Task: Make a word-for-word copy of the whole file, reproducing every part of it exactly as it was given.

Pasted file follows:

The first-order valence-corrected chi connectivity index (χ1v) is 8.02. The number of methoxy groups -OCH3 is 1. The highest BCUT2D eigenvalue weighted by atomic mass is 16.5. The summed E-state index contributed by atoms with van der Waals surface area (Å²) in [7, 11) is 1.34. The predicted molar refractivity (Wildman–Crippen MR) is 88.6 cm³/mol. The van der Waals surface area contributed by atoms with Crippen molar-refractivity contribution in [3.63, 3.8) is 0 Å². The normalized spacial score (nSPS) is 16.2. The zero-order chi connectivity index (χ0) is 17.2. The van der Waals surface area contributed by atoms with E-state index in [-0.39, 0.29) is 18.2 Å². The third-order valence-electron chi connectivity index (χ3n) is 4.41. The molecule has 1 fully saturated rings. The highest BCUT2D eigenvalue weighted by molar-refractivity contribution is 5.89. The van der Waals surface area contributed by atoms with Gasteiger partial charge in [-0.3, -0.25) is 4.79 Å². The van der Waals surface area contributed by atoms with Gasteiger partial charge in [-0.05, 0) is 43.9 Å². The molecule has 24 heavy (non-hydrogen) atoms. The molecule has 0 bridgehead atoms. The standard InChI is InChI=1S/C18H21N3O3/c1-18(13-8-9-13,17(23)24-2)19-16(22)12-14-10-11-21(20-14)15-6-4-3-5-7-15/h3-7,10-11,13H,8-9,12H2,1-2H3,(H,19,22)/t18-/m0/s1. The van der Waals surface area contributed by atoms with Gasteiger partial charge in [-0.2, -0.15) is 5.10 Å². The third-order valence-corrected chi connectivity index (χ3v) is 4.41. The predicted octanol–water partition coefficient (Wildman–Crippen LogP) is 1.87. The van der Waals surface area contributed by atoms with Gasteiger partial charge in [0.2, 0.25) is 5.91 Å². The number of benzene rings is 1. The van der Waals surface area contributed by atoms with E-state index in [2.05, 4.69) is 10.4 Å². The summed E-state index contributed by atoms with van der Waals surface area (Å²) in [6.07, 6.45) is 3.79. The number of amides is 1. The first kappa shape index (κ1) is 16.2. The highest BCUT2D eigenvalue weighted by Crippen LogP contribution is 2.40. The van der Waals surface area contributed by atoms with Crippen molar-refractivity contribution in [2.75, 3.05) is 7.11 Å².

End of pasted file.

The first-order valence-corrected chi connectivity index (χ1v) is 8.02. The number of methoxy groups -OCH3 is 1. The highest BCUT2D eigenvalue weighted by atomic mass is 16.5. The summed E-state index contributed by atoms with van der Waals surface area (Å²) in [7, 11) is 1.34. The predicted molar refractivity (Wildman–Crippen MR) is 88.6 cm³/mol. The van der Waals surface area contributed by atoms with Crippen molar-refractivity contribution in [3.63, 3.8) is 0 Å². The normalized spacial score (nSPS) is 16.2. The zero-order chi connectivity index (χ0) is 17.2. The van der Waals surface area contributed by atoms with E-state index in [-0.39, 0.29) is 18.2 Å². The third-order valence-electron chi connectivity index (χ3n) is 4.41. The molecule has 1 fully saturated rings. The highest BCUT2D eigenvalue weighted by molar-refractivity contribution is 5.89. The van der Waals surface area contributed by atoms with Gasteiger partial charge in [-0.3, -0.25) is 4.79 Å². The van der Waals surface area contributed by atoms with Gasteiger partial charge in [-0.05, 0) is 43.9 Å². The molecule has 24 heavy (non-hydrogen) atoms. The molecule has 0 bridgehead atoms. The standard InChI is InChI=1S/C18H21N3O3/c1-18(13-8-9-13,17(23)24-2)19-16(22)12-14-10-11-21(20-14)15-6-4-3-5-7-15/h3-7,10-11,13H,8-9,12H2,1-2H3,(H,19,22)/t18-/m0/s1. The van der Waals surface area contributed by atoms with Gasteiger partial charge in [-0.2, -0.15) is 5.10 Å². The third-order valence-corrected chi connectivity index (χ3v) is 4.41. The predicted octanol–water partition coefficient (Wildman–Crippen LogP) is 1.87. The van der Waals surface area contributed by atoms with Gasteiger partial charge in [0.2, 0.25) is 5.91 Å². The number of benzene rings is 1. The van der Waals surface area contributed by atoms with E-state index in [2.05, 4.69) is 10.4 Å². The summed E-state index contributed by atoms with van der Waals surface area (Å²) in [6.07, 6.45) is 3.79. The number of amides is 1. The first kappa shape index (κ1) is 16.2. The highest BCUT2D eigenvalue weighted by Crippen LogP contribution is 2.40. The van der Waals surface area contributed by atoms with Crippen molar-refractivity contribution in [2.75, 3.05) is 7.11 Å².